You can read up to three stories for free.

To view more stories

SUBSCRIBE NOW

(If you're already a subscriber, click here to Login - or click here to Register if you're a first-time user.)
2000 - Volume #24, Issue #6, Page #23
Sample Stories From This Issue | List of All Stories In This Issue | Print this story ]

    «Previous    Next»
"Believe It Or Not" Tractor Collection

This group of 10 Wheel Horse tractors, put together by Ohio resident Charlie Melton, is one of the most unusual tractor collections we've ever seen. Every one of the tractors has received a radical "makeover".
  "I like to recycle things and enjoy the challenge of making something different without spending a lot of money," says Melton. "I buy Wheel Horse tractors in junked-out condition so I get them cheap. I put new engines in them and usually new tires, too, and paint them with the original Wheel Horse red and white colors. All the tractors in my collection were originally built in the late 1960's and early 1970's. The manufacturer kept the same grille for all those years so all my tractors have a common look."
  Melton credits David Cross of Bainbridge, Ohio, for supplying him with Wheel Horses.
  Contact: FARM SHOW Followup, Charlie Melton, 6941 Eyman Rd., Washington Court House, Ohio 43160. Thanks to photographer Gail Streitenberger for supplying most of the photos.
Tractor Airplane. Melton mounted a kit plane on back of a 1970 Wheel Horse equipped with dual rear wheels. The plane, which has a 21-ft. wingspan, still has its original 36 hp Volkswagen gas engine and is decorated with French Maltese crosses on back. Melton grabs the prop and turns it to start the engine. "It's made a new aviator out of me. I can ride in the cockpit and drive it all around," says Melton. "I bought the plane used. It has actually been flown and still has the original altimeter and all the gauges."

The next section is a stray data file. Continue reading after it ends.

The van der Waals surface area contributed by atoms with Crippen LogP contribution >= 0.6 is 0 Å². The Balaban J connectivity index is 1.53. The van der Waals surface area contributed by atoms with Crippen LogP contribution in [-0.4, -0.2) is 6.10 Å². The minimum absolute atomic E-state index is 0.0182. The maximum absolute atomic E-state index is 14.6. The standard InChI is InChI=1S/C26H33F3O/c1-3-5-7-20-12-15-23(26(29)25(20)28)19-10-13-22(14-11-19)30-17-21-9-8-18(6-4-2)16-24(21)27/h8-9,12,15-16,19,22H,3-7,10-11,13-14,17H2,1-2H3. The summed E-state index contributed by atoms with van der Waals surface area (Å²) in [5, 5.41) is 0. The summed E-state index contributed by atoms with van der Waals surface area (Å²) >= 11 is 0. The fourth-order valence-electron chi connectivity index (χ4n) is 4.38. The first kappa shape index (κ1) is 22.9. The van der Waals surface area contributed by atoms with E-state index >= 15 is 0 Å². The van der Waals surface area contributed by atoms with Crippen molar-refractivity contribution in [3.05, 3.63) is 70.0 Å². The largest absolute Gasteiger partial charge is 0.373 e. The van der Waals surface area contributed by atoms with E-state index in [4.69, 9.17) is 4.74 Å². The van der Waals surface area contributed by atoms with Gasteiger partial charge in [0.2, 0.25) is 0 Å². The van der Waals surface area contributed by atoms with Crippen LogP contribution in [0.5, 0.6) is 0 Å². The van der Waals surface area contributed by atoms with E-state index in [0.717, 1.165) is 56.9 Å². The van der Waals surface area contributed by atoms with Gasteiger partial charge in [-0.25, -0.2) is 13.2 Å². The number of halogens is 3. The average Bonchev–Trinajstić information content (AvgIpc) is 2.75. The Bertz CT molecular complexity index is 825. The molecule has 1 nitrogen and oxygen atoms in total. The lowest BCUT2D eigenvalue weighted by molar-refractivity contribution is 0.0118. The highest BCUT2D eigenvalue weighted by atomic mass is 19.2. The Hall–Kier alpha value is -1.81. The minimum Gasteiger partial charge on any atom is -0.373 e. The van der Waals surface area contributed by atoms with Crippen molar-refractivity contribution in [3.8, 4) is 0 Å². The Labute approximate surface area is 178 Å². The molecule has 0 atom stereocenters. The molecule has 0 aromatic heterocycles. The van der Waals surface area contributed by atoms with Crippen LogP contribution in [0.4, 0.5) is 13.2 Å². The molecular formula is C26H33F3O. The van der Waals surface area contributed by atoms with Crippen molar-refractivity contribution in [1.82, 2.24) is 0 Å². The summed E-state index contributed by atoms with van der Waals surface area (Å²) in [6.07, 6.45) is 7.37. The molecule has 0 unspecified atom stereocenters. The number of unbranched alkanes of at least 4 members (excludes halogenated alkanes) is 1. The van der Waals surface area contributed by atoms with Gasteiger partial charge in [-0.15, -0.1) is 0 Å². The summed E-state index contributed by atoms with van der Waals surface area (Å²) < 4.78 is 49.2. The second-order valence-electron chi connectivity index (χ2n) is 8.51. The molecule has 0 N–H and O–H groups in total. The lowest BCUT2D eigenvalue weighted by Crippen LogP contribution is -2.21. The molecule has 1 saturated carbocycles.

Antique Steel Wheeler. This 1970 Wheel Horse is equipped with 6-spoked steel wheels and used to pull a steel-wheeled, 3-bottom, horse-drawn cultivator plow. The front wheels are off an old horse-drawn implement while the rear wheels are handmade. The tread for the rear wheels was made by cutting apart the flywheel off an old threshing machine. Power is supplied by an 8 hp Briggs & Stratton gas engine.
6-WD 2 Plus 2. This 6-WD model is equipped with two 1968 Wheel Horse rear ends, two 5 hp Briggs & Stratton engines, and two seats, one facing backward. The rear axle is belt-driven off the second Wheel Horse. The tractor has no steering axles. Instead, the lead front axle steers via chains connected to the steering wheel. "The rear axle is solid and swings around like dual tandems do," says Melton. "I push the clutch pedal down to actuate a cable which releases a drive mechanism on the front axle. I get off the tractor to put the front Wheel Horse in gear, then go back to the seat and let the clutch out to put the second Wheel Horse in gear."
Half Track. This 1966 Wheel Horse is equipped with 8-in. wide, 24-in. long "half tracks" and twin steering axles. The track was made by cutting up tractor tires. "This tractor has a lot of flotation and will go almost anywhere in the snow. It also does nice wheelies," says Melton.
Twin Engine, Twin Auger Drive. "Everyone wants to see me drive this one," says Melton. At first glance you would think this tractor would go sideways, because it's equipped with an auger on each side instead of wheels. However, one auger turns clockwise and the other one counterclockwise to cancel each other out, moving the tractor straight ahead. The augers were made by cutting apart water pressure tanks and then welding on 1-in. high steel spirals. Each auger is driven by a gearbox one off an Oliver 2-row pull-type corn picker and the other off a grain auger. Steel cones on front of the augers help the tractor climb over sidewalks and tree roots, etc. A twin-auger trailer, made out of a charcoal grille, follows behind.
Chain-Driven 4-WD. This tractor works much like a skid steer loader, says Melton. It's equipped with four 14-in. high "donut" car spare tires that are connected by tire chains, allowing the rear axle to drive the front axle. Power is provided by an old Wisconsin gas engine. There's no steering wheel. Instead, two levers are used to steer, much like a bull dozer. The tractor has a bucket on front made out of a 30-gal. oil drum.
Reversed Tractor With Forklift. This "turned around" 1971 Wheel Horse is equipped with
Click here to download page story appeared in.


Order the Issue Containing This Story
2000 - Volume #24, Issue #6